tends to focus upon the individual responses to the objective situation of
poverty. It differs from the culture of poverty theory in a fundamental sense.
It does not assume the pre-existence of a subculture that gives coherence and
solidity to the behaviour of the poor. The situational theory holds that
individuals rationally follow a pattern of behaviour, which is suitable for the
objective situation of their life. It has been argued from this perspective that
the poor do not follow middle class values because they know that they cannot
achieve it. So in practice they tolerate large deviations from middle class
aspirations. This has been described as the lower class ‘value stretch’
(Rodman, 1963;Della Fave, 1974).
Marxism of different varieties has
remained a major theoretical perspective for understanding poverty. Dependency
theory, which emerged in Latin America, has been particularly concerned with
third world poverty. Theory of marginalization again of Latin American vintage
has a rich tradition of exploring the fate of human deprivation and marginality.
Another key phrase that has become immensely popular in recent years is social
exclusion (Friedman, 1996).
The term social exclusion was coined in France by Rene
Lenoir in 1974(Gore, 1995; Silver, 1995; Haan, 1998). But it is to be pointed
out that Georg Simmel (1858-1918), a German sociologist outlined a sociological
perspective on social exclusion and inclusion as early as 1908 that may even be
superior to current discourse on social exclusion. “This perspective is still
topical, and it can be argued that in some respects Simmel's analysis is
superior to later treatments of such processes”(Hvinden,). In Renoir’s view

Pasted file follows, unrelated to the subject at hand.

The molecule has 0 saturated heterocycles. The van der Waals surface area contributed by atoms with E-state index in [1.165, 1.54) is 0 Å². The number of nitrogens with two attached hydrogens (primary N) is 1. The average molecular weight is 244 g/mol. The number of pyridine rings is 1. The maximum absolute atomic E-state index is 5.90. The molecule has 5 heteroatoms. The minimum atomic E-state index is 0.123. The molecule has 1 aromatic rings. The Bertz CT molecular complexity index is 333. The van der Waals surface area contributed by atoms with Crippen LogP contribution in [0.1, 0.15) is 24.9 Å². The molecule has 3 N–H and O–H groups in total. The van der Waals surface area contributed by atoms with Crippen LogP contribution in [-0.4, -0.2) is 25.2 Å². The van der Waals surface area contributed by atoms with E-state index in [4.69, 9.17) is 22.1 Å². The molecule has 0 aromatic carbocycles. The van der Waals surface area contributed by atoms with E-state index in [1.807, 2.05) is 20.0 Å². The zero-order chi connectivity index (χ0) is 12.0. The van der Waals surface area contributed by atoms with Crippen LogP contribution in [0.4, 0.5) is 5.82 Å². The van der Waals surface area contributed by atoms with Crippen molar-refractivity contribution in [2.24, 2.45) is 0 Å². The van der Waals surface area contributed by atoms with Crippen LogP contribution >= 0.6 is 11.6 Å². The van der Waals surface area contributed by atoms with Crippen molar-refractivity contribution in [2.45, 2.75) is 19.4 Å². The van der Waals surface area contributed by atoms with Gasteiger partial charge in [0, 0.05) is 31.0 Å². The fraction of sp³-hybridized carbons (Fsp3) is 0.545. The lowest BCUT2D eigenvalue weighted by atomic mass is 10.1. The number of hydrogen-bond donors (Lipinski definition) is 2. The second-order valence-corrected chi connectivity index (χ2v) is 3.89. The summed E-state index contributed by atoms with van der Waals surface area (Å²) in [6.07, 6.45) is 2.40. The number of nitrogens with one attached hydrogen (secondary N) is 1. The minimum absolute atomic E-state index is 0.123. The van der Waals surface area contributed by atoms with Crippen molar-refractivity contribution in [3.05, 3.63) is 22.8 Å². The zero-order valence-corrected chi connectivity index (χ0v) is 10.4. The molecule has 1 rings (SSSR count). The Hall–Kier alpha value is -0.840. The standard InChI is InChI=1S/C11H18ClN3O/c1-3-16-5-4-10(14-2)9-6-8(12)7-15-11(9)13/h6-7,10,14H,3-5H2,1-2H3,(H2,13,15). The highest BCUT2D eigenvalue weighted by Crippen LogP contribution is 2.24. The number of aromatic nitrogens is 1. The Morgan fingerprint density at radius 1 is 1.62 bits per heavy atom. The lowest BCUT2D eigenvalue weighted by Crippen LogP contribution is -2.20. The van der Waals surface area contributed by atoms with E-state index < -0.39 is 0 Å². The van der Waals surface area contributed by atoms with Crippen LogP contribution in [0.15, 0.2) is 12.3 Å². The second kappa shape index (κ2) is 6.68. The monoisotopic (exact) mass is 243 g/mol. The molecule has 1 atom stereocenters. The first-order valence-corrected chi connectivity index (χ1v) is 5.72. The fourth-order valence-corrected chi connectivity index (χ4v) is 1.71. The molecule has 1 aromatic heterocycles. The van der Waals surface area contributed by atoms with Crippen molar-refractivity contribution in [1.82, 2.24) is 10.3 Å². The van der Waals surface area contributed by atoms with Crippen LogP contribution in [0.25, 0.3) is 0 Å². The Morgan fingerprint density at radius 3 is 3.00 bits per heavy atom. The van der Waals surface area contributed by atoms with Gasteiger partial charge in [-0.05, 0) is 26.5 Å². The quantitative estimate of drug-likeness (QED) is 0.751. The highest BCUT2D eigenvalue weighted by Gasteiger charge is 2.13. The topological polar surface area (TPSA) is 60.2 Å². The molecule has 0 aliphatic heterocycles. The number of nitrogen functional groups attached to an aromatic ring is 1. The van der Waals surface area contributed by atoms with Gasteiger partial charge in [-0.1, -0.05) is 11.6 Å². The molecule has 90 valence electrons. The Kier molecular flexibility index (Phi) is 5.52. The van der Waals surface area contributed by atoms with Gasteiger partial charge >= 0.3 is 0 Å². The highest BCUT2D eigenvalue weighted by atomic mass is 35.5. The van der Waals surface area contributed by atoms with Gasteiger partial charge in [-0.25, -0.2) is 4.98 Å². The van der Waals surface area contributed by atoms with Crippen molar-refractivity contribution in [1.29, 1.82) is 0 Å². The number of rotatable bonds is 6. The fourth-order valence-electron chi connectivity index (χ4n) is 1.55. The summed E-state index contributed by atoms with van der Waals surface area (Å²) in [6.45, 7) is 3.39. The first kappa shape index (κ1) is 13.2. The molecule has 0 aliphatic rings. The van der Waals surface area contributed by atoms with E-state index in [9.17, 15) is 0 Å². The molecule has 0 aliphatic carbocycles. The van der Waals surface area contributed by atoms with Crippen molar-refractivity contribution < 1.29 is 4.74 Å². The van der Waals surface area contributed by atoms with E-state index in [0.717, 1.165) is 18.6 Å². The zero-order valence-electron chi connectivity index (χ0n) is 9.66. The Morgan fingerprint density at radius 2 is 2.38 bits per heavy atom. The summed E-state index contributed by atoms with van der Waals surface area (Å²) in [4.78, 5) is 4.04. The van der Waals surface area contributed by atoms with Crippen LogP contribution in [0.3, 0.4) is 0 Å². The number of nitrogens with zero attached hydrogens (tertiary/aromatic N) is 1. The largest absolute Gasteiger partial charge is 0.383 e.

exclusion referred to people who were excluded from employment-based social
security system. It became a popular term in France in 1980s to express new
forms of poverty associated with technological change and economic
restructuring--unemployment, ghettoisation, disruptions of family. It did not
replace poverty as a concept but referred to the broader process of social
disintegration – an increasing rupture of bond between the individual and
society. In the World Summit held in Copenhagen in 1995 the term was officially
adopted. In this conference social exclusion was seen as a major problem
alongside poverty. The term achieved a conceptual stretch through the research
of International Institute of Labour Studies, which found that the new term was
useful for four reasons (Clert,1999).
First, it allowed broadening the conventional poverty
analysis. It could include civil and political rights.
Gradually the concept was adopted
by other agencies including the World Bank. The popularization of the concept
was also due to the fact that sociologists and anthropologists began to rejoin
the field of poverty studies. This shift of discourse has broadened arena of
poverty studies in some major ways.
The perspective has made clear that
the identities of the poor based on age, sex, ethnicity and disability are
socially constructed. Certain groups within society become vulnerable because of
discrimination. It has led the study of poverty away from a ‘goods-centred’
approach to people-centred approach. The first emphasized upon the command over
commodities that led to greater utility and welfare. The latter view stressed
upon human capabilities and their freedom of choice
The exclusion perspective has
increasingly achieved theoretical clarity and sophistication. Gore (1995) argues
that the process of exclusion that occurs through the institutions of market,
state and civil society can be understood in terms of four determinants.
Silver (1996) has shown that the
perspective can be best understood in terms of three paradigms—solidarity,
specialization and monopoly. The first stems from the philosophy of
republicanism underwritten by Rousseau and Durkheim which stresses upon moral
integration of society and cultural boundary and the lack of which leads to
exclusion. This paradigm has been greatly influenced by sociology, anthropology
and cultural studies. It is dominant in France (Haan, 1998).
The second paradigm is known as
specialization and grounded in liberalism and in the philosophy of Locke and
Madison, which emphasizes interdependence of specialized spheres of society in